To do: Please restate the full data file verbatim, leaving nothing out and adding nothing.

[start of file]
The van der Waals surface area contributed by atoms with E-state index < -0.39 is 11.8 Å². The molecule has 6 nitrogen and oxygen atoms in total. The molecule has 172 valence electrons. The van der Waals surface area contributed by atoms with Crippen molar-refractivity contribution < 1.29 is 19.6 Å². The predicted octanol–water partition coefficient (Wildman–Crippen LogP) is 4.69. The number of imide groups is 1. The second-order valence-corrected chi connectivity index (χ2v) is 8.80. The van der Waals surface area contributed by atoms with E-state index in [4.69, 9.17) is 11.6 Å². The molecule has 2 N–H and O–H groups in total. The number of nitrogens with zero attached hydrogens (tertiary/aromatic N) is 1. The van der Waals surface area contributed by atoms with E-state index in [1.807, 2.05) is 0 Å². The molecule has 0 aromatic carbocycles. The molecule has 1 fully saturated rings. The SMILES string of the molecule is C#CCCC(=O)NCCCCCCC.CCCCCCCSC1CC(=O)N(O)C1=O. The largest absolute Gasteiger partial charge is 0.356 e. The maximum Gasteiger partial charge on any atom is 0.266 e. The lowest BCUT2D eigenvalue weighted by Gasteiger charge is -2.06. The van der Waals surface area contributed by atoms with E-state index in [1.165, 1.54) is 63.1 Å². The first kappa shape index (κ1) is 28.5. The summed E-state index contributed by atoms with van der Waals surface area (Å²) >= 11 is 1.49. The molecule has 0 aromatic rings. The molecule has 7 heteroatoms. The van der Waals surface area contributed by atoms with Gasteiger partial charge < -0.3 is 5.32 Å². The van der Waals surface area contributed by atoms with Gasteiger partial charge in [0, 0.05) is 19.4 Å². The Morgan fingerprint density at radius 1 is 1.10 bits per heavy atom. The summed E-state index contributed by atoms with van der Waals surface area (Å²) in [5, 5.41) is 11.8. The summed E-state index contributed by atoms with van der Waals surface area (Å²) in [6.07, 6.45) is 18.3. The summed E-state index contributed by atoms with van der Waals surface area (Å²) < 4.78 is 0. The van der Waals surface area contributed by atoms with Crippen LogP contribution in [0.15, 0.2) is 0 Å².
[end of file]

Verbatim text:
The van der Waals surface area contributed by atoms with E-state index < -0.39 is 11.8 Å². The molecule has 6 nitrogen and oxygen atoms in total. The molecule has 172 valence electrons. The van der Waals surface area contributed by atoms with Crippen molar-refractivity contribution < 1.29 is 19.6 Å². The predicted octanol–water partition coefficient (Wildman–Crippen LogP) is 4.69. The number of imide groups is 1. The second-order valence-corrected chi connectivity index (χ2v) is 8.80. The van der Waals surface area contributed by atoms with E-state index in [4.69, 9.17) is 11.6 Å². The molecule has 2 N–H and O–H groups in total. The number of nitrogens with zero attached hydrogens (tertiary/aromatic N) is 1. The van der Waals surface area contributed by atoms with E-state index in [1.807, 2.05) is 0 Å². The molecule has 0 aromatic carbocycles. The molecule has 1 fully saturated rings. The SMILES string of the molecule is C#CCCC(=O)NCCCCCCC.CCCCCCCSC1CC(=O)N(O)C1=O. The largest absolute Gasteiger partial charge is 0.356 e. The maximum Gasteiger partial charge on any atom is 0.266 e. The lowest BCUT2D eigenvalue weighted by Gasteiger charge is -2.06. The van der Waals surface area contributed by atoms with E-state index in [1.165, 1.54) is 63.1 Å². The first kappa shape index (κ1) is 28.5. The summed E-state index contributed by atoms with van der Waals surface area (Å²) >= 11 is 1.49. The molecule has 0 aromatic rings. The molecule has 7 heteroatoms. The van der Waals surface area contributed by atoms with Gasteiger partial charge < -0.3 is 5.32 Å². The van der Waals surface area contributed by atoms with Gasteiger partial charge in [0, 0.05) is 19.4 Å². The Morgan fingerprint density at radius 1 is 1.10 bits per heavy atom. The summed E-state index contributed by atoms with van der Waals surface area (Å²) in [5, 5.41) is 11.8. The summed E-state index contributed by atoms with van der Waals surface area (Å²) in [6.07, 6.45) is 18.3. The summed E-state index contributed by atoms with van der Waals surface area (Å²) < 4.78 is 0. The van der Waals surface area contributed by atoms with Crippen LogP contribution in [0.15, 0.2) is 0 Å².